by Péter Pölöskei
Film production has peculiarities in every continent – most readers would be familiar with the globally renowned Hollywood and Bollywood industries, and of course with the state-subsidized European ones. But you might be surprised that in the last ten years, the top 3 in number of movies produced in a country always included a contestant not mentioned in the first sentence – and this is Nigeria, the home of Nollywood, producing more than 1000 movies per year, thus only rivaled by India.
Of course you should not be shamed if you have not seen the latest Nigerian hit or artsy feature in your local multiplex – because these movies have to do with the technology that they actually have at their disposal, which means that distribution is done directly on CDs, DVDs (and yes, occasionally still on VHS!). But why is this important to us now? Because it is a great example of how a historical accident and agglomeration effects can define a continent-wide industry.
In the 1990’s technology was ready for a democratizing shift in film making in Africa, as video devices, cheap but reliable cameras - and people with a taste for cheap entertainment - was already available. While before mostly francophone countries – encouraged by France – were forerunners (more like slumping at the time) in making African films, a hit came from Nigeria titled Living in Bondage. Unlike the francophones, the movie was shot straight-to-video, and became a real blockbuster, that showed that there could be profit to made for Africans in this industry.
This was a start signal, and the few filmmakers already living in Lagos sensed the opportunity. The most populous city in the country was not only providing a readily available market, but other features as well. In a place with some experience available in filmmaking, with people ready to take a shot at African superstardom, selection of talented film crews could go easily. Since Lagos was a destination for migrants from different regions, the use of English was necessary, so most applicants had some of the necessary skills as well. The city also offered distribution connections to the new industry, as a significant share of the igbo tribe lived in Lagos – who were influential in trading activities all over the country. This only just increased the size of market available on top of the local demand. So all in all, after the initial opportunity came, the city provided the unique connections of the igbo, a significant amount of talented and skilled enough people willing to be either filmmakers or part of film crews, plus the scene soon created competition between the emerging little studies.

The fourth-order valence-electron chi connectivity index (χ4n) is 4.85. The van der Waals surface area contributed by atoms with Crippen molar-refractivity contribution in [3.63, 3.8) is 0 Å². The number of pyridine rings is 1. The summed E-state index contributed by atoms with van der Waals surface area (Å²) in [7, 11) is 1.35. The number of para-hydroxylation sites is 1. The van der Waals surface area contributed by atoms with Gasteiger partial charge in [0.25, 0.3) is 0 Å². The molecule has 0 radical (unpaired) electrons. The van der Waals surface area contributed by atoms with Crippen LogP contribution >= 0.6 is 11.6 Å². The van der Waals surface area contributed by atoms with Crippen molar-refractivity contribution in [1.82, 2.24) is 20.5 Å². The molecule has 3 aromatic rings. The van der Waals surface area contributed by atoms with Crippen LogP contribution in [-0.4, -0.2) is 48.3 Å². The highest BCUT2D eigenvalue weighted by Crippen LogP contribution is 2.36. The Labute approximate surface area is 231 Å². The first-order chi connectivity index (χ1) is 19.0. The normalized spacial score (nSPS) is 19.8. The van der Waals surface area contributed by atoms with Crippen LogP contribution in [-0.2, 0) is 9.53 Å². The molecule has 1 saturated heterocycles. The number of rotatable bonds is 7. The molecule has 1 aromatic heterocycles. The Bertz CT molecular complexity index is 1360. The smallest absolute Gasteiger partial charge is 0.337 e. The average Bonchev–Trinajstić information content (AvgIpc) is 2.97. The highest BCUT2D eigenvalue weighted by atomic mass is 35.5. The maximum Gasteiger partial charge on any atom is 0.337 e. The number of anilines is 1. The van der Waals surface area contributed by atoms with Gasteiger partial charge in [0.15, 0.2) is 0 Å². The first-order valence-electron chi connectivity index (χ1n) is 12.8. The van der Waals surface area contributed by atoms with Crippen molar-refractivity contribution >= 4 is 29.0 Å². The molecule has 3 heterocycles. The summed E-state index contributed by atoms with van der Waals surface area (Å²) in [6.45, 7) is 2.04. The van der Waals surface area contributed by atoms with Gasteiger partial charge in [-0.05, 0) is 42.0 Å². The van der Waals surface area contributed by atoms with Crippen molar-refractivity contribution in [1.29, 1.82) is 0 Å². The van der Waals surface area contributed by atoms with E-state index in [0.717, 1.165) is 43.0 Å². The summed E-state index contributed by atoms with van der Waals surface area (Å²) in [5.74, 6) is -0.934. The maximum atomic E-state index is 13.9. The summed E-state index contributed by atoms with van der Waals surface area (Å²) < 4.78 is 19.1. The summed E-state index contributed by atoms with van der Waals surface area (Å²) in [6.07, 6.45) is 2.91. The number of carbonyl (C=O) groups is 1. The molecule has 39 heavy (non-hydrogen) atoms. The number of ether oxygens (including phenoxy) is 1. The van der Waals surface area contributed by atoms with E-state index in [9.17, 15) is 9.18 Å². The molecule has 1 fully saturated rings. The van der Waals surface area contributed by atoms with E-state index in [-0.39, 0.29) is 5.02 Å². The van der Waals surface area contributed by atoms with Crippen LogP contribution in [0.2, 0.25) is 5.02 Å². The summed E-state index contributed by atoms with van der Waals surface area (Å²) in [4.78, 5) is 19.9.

In a matter of years the features that started making Nollywood successful also made it capable of leaving the country. Since distribution channels are constrained by state borders, but are helped by border-crossing older trade patterns and modern technology, soon the industry was capable of supplying the many English speaking countries of the continent.
But the story of Nollywood is not simply a rise of a monocentric movie empire – just as Hollywood also helped creating Hollywood North (Vancouver), or re-shaping New York to add cinema to theatre. While Lagos is the centre of production, where all big Nigerian producers have their offices, after a while, there were other factors to consider. Lagos location-wise was not perfect, as it turned out after the first decade, that some parts of the production process – like many parts of shooting – are not ideal to take place there. To put it simply, it just became too crowded, as companies were vying for resources, like locations for shooting, which were hampering production, thus driving up prices. So came the rise of Enugu, a city that already had some shootings going on, offering vast areas for production processes. Thus in the latest years, producers moved a significant share of shooting activity to this more eastern Nigerian city, to control rising costs.
Justus Esiri, the posthumous winner of the 2013 African Movie Academy Award for Best Actor
Some further readings about Nollywood:
McCall, John C. (2004) ‘Nollywood Confidental – The Unlikely rise of Nigerian Video Film’; African American and African Diaspora Studies, Issue 95 (Vol. 13, No. 1), 2004
Saul, Mahir – Austen, Ralph A. (eds.) (2010) ‘Viewing African Cinema in the Twenty-First Century’; Ohio University Press, Athens (OH), 2010